- Oil or grease on your brakes can lead to failure. Unlike your engine, the brakes do not need lubrication, and if lubrication such as oil or grease make its way to the brakes, this interferes with the friction needed to come to a stop. Keep an eye out for oil leaks. If you notice a leak, this can indicate that an oil seal has failed. Get this checked immediately to prevent further damage.
- Your brake pads are built to work up to a certain temperature. If your brakes get severely overheated, they start to break down. If this happens, the metal in the rotors or drums can develop hard spots, also known as hot spots. These spots interfere by resisting the friction from the brake pads and shoes. If these don’t have friction, braking power is lost. A symptom to look for here is a change in feel on your brake pedal. If you notice that you’re having to press harder on the pedal, and seeing less of a reaction, get this checked immediately.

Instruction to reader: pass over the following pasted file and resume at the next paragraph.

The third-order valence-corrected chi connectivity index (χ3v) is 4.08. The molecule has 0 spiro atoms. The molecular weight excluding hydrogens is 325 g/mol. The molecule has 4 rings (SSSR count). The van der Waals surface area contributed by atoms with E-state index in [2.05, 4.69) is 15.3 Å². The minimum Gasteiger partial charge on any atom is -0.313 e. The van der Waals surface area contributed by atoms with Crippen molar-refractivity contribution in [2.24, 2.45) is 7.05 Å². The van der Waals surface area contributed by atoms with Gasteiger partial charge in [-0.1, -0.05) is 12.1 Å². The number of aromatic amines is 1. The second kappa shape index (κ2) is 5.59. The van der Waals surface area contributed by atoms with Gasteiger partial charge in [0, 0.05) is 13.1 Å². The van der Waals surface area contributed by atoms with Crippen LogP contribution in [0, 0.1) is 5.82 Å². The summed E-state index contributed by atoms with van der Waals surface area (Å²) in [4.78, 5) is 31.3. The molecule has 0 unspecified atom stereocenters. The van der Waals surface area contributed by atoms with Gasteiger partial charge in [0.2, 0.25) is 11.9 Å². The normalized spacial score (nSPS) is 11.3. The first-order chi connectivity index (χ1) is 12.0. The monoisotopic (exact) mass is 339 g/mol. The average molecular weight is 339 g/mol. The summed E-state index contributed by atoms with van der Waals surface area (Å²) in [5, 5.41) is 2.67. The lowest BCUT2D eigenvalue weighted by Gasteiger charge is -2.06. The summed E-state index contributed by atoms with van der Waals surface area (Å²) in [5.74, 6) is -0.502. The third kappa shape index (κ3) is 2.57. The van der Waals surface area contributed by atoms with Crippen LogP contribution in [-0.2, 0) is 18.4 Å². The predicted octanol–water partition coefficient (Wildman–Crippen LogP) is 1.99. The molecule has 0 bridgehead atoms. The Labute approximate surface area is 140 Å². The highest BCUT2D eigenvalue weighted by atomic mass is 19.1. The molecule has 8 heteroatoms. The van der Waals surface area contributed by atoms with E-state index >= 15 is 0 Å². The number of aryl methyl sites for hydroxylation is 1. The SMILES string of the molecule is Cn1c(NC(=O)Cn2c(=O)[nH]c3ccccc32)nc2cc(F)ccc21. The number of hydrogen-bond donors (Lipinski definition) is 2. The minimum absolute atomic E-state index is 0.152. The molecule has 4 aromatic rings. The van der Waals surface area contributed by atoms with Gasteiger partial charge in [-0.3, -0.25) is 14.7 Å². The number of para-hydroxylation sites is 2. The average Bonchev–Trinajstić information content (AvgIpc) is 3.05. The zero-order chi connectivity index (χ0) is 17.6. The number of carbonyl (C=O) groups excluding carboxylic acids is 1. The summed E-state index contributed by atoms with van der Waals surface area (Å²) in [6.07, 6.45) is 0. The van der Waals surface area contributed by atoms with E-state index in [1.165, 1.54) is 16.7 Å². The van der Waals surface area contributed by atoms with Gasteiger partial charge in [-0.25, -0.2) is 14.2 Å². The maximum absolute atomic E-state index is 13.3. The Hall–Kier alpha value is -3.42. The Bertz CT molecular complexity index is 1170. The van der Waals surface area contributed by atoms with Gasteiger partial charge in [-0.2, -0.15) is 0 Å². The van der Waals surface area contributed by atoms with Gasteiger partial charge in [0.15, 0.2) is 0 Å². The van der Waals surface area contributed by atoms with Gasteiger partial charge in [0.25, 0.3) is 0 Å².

Common Reasons for Brake FailureJuly 21, 2017
One of the scariest situations a driver can experience is their brakes suddenly failing. Before you get into a panic about this scenario, let’s understand how your brakes work, and then unpack causes that can lead to their failure. The brake pedal is connected to the pistons. In most modern cars, you’ll see disc front brakes and drum rear brakes. Functioning brakes stop your vehicle by using friction. If something interferes with this friction, this can lead to brake failure. Here are a couple factors that can become an interference: